Deir Yassin Remembered

Why We Are Attending
Deir Yassin Memorial Day

Published in The Jewish Chronicle, London, UK, on 2 March 2001

Recent times have seen a proliferation of Holocaust memorials around the world; but none will ever match Israel's national shrine at Yad Vashem, aptly so called after the Isaiah verse, "I will give them . . . a monument and a name, . . . an everlasting memorial which shall never be erased" (56:5), which records the names and particulars of all Jewish victims and exhorts the visitor "never to forget man's inhumanity to man."

Clearly visible from Yad Vashem about a mile to the north is a hill which was until 1948 the site of a quiet Arab village called Deir Yassin. That year, shortly before the British Mandate was about to end, the Irgun and the Lehi (right-wing guerrilla groups), with the acquiescence of the Haganah (Jewish Defense Organisation), decided to capture the village in a combined operation on April 9th. After encountering unexpectedly stiff resistance, and with the help of a small unit of the Palmah (the Haganah's elite striking force), they accomplished their objective.

As soon as the Palmah had withdrawn, the guerrillas proceeded to massacre about 110 of the villagers, mostly old men, women and children. (The often-quoted figure of 254 derives from a boastful claim from the Irgun commander and from Arab propaganda.) This atrocity was immediately disowned by the Haganah and condemned by Jewish leaders. Prime Minister David Ben-Gurion sent an apology to King Abdullah of Jordan, and Martin Buber called it "a black stain on the honour of the Jewish nation."

Nevertheless the village was evacuated, its cemetery bulldozed, and its site appropriated to provide a Jewish mental home and an Orthodox Jewish settlement. No marker was ever erected to indicate that Deir Yassin had once existed; its name does not appear on Israeli maps, its memory has been effectively erased. The exhortation never to forget man's inhumanity to man was apparently deemed inapplicable.

To the Palestinians, it has become a symbol of their national tragedy. For it is an acknowledged fact that the Deir Yassin massacre was a major factor precipitating the flight of some hundreds of thousands of Palestinian Arabs from the territory that became the state of Israel. And it was not an isolated incident. Other massacres occurred, other villages vanished, a whole new diaspora was created, and the subsequent history of violent conflict has exacted a terrible toll from the vanquished as well as the victors.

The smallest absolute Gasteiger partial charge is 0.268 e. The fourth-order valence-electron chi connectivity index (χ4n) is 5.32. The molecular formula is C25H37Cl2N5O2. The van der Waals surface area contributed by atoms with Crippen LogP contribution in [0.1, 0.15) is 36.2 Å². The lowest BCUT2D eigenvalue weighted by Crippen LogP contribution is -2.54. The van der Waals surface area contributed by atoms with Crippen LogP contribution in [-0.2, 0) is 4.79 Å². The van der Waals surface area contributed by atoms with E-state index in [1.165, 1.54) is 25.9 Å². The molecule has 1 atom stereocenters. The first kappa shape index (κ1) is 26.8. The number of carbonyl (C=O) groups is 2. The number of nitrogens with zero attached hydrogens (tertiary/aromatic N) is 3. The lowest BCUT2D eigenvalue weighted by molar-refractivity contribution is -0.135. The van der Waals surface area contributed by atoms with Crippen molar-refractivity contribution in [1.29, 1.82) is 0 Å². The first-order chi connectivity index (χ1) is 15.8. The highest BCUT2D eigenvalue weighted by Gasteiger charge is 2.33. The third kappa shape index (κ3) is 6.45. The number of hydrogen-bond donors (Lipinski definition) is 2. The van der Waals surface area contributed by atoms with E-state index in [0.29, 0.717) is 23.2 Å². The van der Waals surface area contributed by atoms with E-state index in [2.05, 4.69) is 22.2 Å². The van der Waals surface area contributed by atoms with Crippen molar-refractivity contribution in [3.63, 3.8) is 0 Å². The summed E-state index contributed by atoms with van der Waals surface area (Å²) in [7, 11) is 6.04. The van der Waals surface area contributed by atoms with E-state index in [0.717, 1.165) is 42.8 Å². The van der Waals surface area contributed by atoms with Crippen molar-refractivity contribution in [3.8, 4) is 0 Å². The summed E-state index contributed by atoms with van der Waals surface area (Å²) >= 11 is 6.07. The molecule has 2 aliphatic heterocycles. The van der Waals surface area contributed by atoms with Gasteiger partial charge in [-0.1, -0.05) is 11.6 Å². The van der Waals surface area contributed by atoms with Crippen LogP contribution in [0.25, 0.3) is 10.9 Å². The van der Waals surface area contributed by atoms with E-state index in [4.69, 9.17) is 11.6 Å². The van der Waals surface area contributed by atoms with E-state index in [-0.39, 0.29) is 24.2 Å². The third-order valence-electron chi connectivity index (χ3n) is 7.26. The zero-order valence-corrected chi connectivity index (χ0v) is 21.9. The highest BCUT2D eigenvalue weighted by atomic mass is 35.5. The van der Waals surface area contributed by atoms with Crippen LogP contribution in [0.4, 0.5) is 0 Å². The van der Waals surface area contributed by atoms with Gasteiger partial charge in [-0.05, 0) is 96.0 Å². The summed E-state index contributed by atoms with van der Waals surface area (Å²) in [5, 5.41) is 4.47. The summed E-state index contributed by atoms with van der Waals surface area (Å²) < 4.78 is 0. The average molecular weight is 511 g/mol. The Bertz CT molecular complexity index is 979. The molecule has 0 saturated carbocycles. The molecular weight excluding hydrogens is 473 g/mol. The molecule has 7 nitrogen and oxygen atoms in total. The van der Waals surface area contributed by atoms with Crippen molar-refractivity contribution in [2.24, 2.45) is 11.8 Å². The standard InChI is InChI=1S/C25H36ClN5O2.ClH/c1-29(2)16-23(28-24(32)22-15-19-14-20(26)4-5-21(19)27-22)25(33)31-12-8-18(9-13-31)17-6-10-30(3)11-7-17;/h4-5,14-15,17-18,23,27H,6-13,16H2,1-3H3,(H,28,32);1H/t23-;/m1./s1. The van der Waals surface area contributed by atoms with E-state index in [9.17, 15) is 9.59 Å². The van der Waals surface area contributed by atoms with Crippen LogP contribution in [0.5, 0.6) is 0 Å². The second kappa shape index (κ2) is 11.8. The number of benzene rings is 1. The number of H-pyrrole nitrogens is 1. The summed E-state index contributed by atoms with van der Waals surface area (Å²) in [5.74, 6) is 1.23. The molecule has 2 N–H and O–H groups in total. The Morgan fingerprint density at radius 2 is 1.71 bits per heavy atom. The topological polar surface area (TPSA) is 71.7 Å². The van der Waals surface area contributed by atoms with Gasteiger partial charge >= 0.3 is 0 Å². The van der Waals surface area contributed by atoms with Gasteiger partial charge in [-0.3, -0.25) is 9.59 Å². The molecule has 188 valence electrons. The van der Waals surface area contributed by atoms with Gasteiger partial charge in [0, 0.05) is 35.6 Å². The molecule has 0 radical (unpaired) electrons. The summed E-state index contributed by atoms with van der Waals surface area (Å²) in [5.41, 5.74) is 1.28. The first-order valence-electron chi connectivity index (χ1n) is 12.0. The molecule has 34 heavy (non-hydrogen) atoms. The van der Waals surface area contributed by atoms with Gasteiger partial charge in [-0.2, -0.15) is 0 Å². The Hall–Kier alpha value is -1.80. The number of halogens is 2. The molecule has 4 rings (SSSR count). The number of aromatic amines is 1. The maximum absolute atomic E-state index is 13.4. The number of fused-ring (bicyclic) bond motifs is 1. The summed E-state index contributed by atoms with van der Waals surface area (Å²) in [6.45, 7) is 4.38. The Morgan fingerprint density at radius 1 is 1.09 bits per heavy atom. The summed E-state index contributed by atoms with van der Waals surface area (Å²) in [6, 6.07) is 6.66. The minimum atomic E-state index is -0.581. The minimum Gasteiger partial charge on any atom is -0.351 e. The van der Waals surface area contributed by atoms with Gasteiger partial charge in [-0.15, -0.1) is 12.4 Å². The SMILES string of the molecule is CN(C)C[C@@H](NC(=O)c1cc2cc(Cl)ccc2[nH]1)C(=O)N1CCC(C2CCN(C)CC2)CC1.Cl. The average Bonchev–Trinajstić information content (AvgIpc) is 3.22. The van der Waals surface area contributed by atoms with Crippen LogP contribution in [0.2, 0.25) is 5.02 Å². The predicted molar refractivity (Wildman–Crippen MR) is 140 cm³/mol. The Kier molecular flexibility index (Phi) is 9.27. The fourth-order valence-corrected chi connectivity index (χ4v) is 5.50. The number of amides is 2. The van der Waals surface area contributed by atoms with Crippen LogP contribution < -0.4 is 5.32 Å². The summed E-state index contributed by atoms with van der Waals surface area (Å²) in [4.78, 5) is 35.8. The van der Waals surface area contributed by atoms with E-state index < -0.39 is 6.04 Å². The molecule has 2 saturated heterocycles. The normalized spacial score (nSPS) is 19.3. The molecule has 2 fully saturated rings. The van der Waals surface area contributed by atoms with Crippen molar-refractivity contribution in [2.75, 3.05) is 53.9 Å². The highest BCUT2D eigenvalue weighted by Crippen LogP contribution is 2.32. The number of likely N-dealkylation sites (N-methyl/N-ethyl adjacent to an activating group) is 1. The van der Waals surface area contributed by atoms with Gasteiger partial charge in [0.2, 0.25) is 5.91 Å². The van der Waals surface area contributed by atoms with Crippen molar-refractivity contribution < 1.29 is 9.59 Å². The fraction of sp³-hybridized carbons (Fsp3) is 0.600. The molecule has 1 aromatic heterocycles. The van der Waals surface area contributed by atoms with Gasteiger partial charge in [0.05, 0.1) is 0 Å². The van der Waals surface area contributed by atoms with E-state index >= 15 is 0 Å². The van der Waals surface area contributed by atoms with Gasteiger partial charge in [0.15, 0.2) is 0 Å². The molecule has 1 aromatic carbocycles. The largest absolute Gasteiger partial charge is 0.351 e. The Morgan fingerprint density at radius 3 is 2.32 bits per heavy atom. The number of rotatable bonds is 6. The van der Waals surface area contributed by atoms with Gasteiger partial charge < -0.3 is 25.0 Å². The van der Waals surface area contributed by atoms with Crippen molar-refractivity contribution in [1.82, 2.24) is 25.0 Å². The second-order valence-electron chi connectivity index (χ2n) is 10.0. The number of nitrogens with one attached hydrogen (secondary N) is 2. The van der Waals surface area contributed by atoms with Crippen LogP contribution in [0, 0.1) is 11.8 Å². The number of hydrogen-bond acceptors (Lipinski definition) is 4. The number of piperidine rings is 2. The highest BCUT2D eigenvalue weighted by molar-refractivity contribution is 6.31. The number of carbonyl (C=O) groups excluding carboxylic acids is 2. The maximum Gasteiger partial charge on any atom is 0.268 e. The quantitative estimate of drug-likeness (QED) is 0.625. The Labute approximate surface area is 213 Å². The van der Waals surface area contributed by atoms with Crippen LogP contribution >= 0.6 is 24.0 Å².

The conflict has furthermore been bedevilled by the inveterate but pragmatically as well as morally mistaken belief of both sides that every outrage requires a reprisal, creating a vicious spiral of violence and counter-violence. (The Deir Yassin massacre itself was followed two days later by an Arab ambush which killed 77 Jewish doctors, nurses and medical students.)

It is clearly right and proper that the Palestinians should commemorate their national tragedy as we Jews commemorate ours. But why should we associate ourselves with theirs? For three reasons which we find compelling.

First, by way of human solidarity. Edmond Fleg's "I am a Jew because in every place where suffering weeps, the Jew weeps," says it all. The yiddishe neshome (Jewish soul) demands it.

Secondly, because we, the Jewish people, are implicated. To say that is not to prejudge the issue of the distribution of responsibility, which is complex and admits of a variety of views. But it cannot be denied that the Palestinian tragedy has been a by-product of the Zionist enterprise, carried out by, and for, the Jewish people. Nor can it any longer be maintained that it was a wholly unintended by-product, for Israeli historians have proved that the depletion of the Arab population in what was to become the Jewish State was, to some extent, deliberate Haganah policy. Besides, there have been many ugly actions, from the Deir Yassin massacre of 1948 to the Hebron massacre of 1993 and since, for which we cannot altogether disclaim responsibility without denying the talmudic principle kol yisrael arevin zeh ba-zeh, that all Jews are responsible for one another.

Thus we must accept a measure - just how large or small can be debated - of shared responsibility for the Palestinian tragedy, and to acknowledge that fact by the gesture of participating in its commemoration is, we believe, a moral imperative. Peoples, like individuals, need to face the truth about their own past if they are to achieve spiritual wholeness.

Thirdly, for the sake of the future. Whatever our views may be about the shape of the political settlement ultimately to be desired, Jews and Palestinians are destined to live together and side-by-side in the same region. If they are to do so harmoniously, they need to face the truth about themselves as well as to learn to understand and respect each other, and to feel each other's pain.

That is why we shall be among those attending the Commemoration of Deir Yassin Day at a London theatre on Sunday April 1st, which although organised mainly by and for Palestinians, has been brought forward to that date in order to avoid Pesach and so enable Jews who feel so inclined to attend as well. It seems to us a religious, a Jewish and, in the best sense, a Zionist thing to do.

Deir Yassin Remembered

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